I love Bumble. Not for finding a date because I swiped right on love two years ago and I hit the jackpot.
I love Bumble because they believe in the power of women.
In a world where dating, networking, and even finding friends online means wading through a sea of harassment, pictures of eggplants (that no one asked for), and being called every horrifying name in both Merriam Webster’s Dictionary and Urban Dictionary, Bumble is trying to build a kinder more equal internet.
While, Elon Musk’s ‘MuskBros‘ are chasing female reporters off Twitter and every week we hear about a new showrunner, writer, or actress who has left either Twitter or social media altogether (Kelly Tran, you’re amazing!). Bumble acts as a safe place where gun photos and mirror selfies have no place and harassers are quickly removed from the platform. The kinder side of the internet is a single app living on your phone.
As a professional working in a highly competitive industry, LinkedIn isn’t a Network I can choose to leave, I need it. Silly me, I never expected to receive creepy messages on a platform designed for professional use. How naive of me. Sometimes, there are mere minutes between accepting a connection and receiving a message like, “Oh! baby, you’re gorgeous.” or “Hey! I love your eyes!” or (and this is my favourite) “I know this is a professional site but there is something unique about you that lures me to you… let me know if you’re single, I’d love to talk to you on the phone.” No. Hard. No. LinkedIn is not a dating site and acknowledging that it isn’t a dating site before proceeding to hit on me does not make your overture better.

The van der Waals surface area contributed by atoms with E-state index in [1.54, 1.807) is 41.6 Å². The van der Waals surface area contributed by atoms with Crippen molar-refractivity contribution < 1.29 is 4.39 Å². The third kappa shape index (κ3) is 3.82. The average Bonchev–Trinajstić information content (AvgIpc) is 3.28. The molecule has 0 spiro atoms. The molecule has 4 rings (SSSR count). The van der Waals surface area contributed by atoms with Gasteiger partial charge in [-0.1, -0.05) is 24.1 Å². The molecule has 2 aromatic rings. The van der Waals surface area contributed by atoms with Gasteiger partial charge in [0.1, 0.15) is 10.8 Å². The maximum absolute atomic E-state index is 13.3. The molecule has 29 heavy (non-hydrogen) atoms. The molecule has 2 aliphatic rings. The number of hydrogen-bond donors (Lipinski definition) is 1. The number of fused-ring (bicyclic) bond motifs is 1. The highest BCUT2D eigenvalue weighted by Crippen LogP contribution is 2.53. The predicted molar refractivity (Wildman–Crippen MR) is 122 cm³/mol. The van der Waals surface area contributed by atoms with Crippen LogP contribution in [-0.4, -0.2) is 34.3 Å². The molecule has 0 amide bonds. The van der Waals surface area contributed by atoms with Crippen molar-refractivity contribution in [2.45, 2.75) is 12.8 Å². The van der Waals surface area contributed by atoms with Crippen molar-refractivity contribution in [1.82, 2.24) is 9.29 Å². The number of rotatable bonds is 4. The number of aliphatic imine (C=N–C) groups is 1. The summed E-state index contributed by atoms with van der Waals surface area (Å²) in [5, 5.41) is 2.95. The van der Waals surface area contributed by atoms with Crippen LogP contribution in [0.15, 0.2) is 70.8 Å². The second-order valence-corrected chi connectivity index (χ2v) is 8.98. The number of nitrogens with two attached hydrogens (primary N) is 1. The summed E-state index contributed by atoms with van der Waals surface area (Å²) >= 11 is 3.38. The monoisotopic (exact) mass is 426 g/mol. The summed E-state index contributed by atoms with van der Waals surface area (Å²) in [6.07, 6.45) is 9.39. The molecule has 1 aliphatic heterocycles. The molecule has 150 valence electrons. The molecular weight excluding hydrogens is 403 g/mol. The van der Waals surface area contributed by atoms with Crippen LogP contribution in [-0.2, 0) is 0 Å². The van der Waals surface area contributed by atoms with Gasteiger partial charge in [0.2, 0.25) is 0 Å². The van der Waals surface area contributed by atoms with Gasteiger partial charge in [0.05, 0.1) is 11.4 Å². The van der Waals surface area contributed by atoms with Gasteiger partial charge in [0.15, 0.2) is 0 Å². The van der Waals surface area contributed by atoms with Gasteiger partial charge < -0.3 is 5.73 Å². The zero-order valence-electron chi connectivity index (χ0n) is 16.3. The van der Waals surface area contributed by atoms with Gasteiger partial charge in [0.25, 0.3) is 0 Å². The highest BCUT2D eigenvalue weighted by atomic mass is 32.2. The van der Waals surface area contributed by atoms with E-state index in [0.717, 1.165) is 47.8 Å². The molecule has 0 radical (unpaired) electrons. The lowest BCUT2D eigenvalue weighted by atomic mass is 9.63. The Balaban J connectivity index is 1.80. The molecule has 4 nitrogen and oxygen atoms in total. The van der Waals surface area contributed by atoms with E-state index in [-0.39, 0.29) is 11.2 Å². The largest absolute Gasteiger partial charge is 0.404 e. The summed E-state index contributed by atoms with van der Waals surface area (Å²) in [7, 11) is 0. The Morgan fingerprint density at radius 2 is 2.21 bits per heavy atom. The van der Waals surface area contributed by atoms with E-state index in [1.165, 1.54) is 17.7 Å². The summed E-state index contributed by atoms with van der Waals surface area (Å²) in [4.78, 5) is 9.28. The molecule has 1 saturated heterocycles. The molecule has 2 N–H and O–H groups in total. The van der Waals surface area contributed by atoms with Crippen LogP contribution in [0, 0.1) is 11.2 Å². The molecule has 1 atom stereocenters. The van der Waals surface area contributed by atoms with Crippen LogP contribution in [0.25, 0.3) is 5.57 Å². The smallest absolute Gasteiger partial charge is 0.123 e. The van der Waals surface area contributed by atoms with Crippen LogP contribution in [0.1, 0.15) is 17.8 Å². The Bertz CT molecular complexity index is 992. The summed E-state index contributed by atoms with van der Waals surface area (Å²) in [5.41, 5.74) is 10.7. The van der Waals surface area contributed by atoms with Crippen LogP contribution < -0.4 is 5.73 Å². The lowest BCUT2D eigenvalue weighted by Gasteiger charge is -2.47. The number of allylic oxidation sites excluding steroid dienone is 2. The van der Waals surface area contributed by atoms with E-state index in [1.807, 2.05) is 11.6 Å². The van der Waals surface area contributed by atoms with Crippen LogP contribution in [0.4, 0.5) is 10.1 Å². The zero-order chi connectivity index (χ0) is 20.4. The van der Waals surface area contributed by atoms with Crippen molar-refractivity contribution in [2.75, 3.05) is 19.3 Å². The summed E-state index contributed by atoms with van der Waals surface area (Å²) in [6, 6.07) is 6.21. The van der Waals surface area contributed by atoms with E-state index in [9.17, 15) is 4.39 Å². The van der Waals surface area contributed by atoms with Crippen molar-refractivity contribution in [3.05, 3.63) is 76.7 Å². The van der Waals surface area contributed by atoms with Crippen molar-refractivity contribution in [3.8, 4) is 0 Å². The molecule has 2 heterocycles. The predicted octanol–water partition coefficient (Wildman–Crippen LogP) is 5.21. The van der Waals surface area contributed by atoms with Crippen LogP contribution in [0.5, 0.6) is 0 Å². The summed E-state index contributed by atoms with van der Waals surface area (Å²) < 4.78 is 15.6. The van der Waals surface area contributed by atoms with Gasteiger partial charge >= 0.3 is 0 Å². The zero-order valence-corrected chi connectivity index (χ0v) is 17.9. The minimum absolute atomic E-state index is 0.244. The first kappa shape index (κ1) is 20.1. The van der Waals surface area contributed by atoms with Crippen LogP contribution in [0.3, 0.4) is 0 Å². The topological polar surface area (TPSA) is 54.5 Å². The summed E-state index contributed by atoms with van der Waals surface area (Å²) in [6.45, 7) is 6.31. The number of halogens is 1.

In October of 2017 Bumble Bizz officially launched, providing businesswomen everywhere with a better option for connecting with potential employers and networking within their industry. Adopting the “women make the first move,” concept that the dating side of the app is built on puts women in control and makes the experience of connecting with people for business reasons simpler and less intimidating – also, less creepy.
And while creating a safer, more empowered, more women-friendly internet would probably have been enough for any other founder Whitney Wolfe Heard and her team are never done; last month the Bumble team announced the launch of Bumble Fund, a new fund focused on early-stage investments aimed at helping diverse, female entrepreneurs raise capital for their businesses. This fund is desperately needed, according to a recent study by Boston Consulting Group (BCG) and Mass Challenger found that the average female-founded startup received $935,000 in funding. That’s less than half of the $2.1 million given to the male-founded startups in the same study. This remains true despite the fact that women are the better investment, the same study found that female startups made 78 cents per dollar that funded. Male-founded companies only made 31 cents, in case you don’t feel like doing the math, that’s less than HALF of what female-founded start-ups make. Investing in women is just good business and Bumble knows that.
Bumble is the woman who stops you as you walk down the street to tell you she loves your jacket. Bumble is never being asked to pour the coffee in a meeting, just because you’re wearing a skirt. Bumble is proud unabashed girl power.
I love Bumble and you should too. If you’re in Toronto and you see me on Bumble Bizz, swipe right – I’d love to talk to you.